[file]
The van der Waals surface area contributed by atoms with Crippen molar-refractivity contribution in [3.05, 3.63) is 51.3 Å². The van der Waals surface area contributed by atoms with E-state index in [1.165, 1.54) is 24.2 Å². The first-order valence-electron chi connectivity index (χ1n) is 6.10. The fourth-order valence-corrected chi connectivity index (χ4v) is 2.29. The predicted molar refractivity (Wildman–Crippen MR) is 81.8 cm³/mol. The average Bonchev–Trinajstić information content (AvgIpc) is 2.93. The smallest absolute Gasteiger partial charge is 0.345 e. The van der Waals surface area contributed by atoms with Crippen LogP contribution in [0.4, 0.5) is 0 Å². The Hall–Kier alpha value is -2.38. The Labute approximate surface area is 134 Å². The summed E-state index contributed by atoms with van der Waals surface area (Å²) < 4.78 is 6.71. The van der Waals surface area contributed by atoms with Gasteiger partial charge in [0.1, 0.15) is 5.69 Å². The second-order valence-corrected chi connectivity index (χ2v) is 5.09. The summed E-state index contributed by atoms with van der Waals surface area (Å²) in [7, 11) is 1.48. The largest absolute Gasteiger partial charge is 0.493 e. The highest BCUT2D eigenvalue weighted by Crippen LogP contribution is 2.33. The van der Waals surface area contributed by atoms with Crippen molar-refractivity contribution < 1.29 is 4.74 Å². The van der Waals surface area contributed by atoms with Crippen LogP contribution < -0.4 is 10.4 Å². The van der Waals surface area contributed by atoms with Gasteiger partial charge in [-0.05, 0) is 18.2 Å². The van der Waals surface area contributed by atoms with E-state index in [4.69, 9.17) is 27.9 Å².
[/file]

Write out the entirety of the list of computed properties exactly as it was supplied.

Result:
The van der Waals surface area contributed by atoms with Crippen molar-refractivity contribution in [3.05, 3.63) is 51.3 Å². The van der Waals surface area contributed by atoms with E-state index in [1.165, 1.54) is 24.2 Å². The first-order valence-electron chi connectivity index (χ1n) is 6.10. The fourth-order valence-corrected chi connectivity index (χ4v) is 2.29. The predicted molar refractivity (Wildman–Crippen MR) is 81.8 cm³/mol. The average Bonchev–Trinajstić information content (AvgIpc) is 2.93. The smallest absolute Gasteiger partial charge is 0.345 e. The van der Waals surface area contributed by atoms with Crippen LogP contribution in [0.4, 0.5) is 0 Å². The Hall–Kier alpha value is -2.38. The Labute approximate surface area is 134 Å². The summed E-state index contributed by atoms with van der Waals surface area (Å²) < 4.78 is 6.71. The van der Waals surface area contributed by atoms with Gasteiger partial charge in [0.1, 0.15) is 5.69 Å². The second-order valence-corrected chi connectivity index (χ2v) is 5.09. The summed E-state index contributed by atoms with van der Waals surface area (Å²) in [7, 11) is 1.48. The largest absolute Gasteiger partial charge is 0.493 e. The highest BCUT2D eigenvalue weighted by Crippen LogP contribution is 2.33. The van der Waals surface area contributed by atoms with Crippen molar-refractivity contribution < 1.29 is 4.74 Å². The van der Waals surface area contributed by atoms with Crippen LogP contribution < -0.4 is 10.4 Å². The van der Waals surface area contributed by atoms with Gasteiger partial charge in [-0.05, 0) is 18.2 Å². The van der Waals surface area contributed by atoms with E-state index in [4.69, 9.17) is 27.9 Å².